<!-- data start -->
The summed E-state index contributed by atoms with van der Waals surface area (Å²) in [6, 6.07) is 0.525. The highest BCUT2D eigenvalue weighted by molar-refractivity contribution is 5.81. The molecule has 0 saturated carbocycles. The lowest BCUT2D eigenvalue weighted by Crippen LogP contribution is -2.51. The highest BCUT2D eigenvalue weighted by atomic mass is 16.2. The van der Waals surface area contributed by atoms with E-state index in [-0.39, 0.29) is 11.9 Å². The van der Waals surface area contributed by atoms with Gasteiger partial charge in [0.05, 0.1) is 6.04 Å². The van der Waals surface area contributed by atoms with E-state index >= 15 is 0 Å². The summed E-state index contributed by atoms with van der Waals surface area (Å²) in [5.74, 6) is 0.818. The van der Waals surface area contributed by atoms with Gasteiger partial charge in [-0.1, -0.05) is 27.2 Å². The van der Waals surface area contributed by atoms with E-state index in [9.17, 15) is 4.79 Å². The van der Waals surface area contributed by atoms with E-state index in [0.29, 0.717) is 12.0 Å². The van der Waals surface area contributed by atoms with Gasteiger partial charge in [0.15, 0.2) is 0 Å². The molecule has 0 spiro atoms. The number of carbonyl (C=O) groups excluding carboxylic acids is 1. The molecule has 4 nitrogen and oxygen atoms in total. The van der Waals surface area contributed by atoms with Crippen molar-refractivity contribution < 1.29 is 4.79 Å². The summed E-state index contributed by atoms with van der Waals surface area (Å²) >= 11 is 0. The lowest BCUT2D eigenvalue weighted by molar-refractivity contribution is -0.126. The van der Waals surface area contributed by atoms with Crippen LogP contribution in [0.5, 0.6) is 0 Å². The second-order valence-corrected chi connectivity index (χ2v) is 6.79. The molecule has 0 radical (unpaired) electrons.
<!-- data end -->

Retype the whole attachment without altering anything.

The summed E-state index contributed by atoms with van der Waals surface area (Å²) in [6, 6.07) is 0.525. The highest BCUT2D eigenvalue weighted by molar-refractivity contribution is 5.81. The molecule has 0 saturated carbocycles. The lowest BCUT2D eigenvalue weighted by Crippen LogP contribution is -2.51. The highest BCUT2D eigenvalue weighted by atomic mass is 16.2. The van der Waals surface area contributed by atoms with E-state index in [-0.39, 0.29) is 11.9 Å². The van der Waals surface area contributed by atoms with Gasteiger partial charge in [0.05, 0.1) is 6.04 Å². The van der Waals surface area contributed by atoms with E-state index >= 15 is 0 Å². The summed E-state index contributed by atoms with van der Waals surface area (Å²) in [5.74, 6) is 0.818. The van der Waals surface area contributed by atoms with Gasteiger partial charge in [-0.1, -0.05) is 27.2 Å². The van der Waals surface area contributed by atoms with E-state index in [9.17, 15) is 4.79 Å². The van der Waals surface area contributed by atoms with E-state index in [0.29, 0.717) is 12.0 Å². The van der Waals surface area contributed by atoms with Gasteiger partial charge in [0.15, 0.2) is 0 Å². The molecule has 0 spiro atoms. The number of carbonyl (C=O) groups excluding carboxylic acids is 1. The molecule has 4 nitrogen and oxygen atoms in total. The van der Waals surface area contributed by atoms with Crippen molar-refractivity contribution < 1.29 is 4.79 Å². The summed E-state index contributed by atoms with van der Waals surface area (Å²) >= 11 is 0. The lowest BCUT2D eigenvalue weighted by molar-refractivity contribution is -0.126. The van der Waals surface area contributed by atoms with Crippen LogP contribution in [0.5, 0.6) is 0 Å². The second-order valence-corrected chi connectivity index (χ2v) is 6.79. The molecule has 0 radical (unpaired) electrons.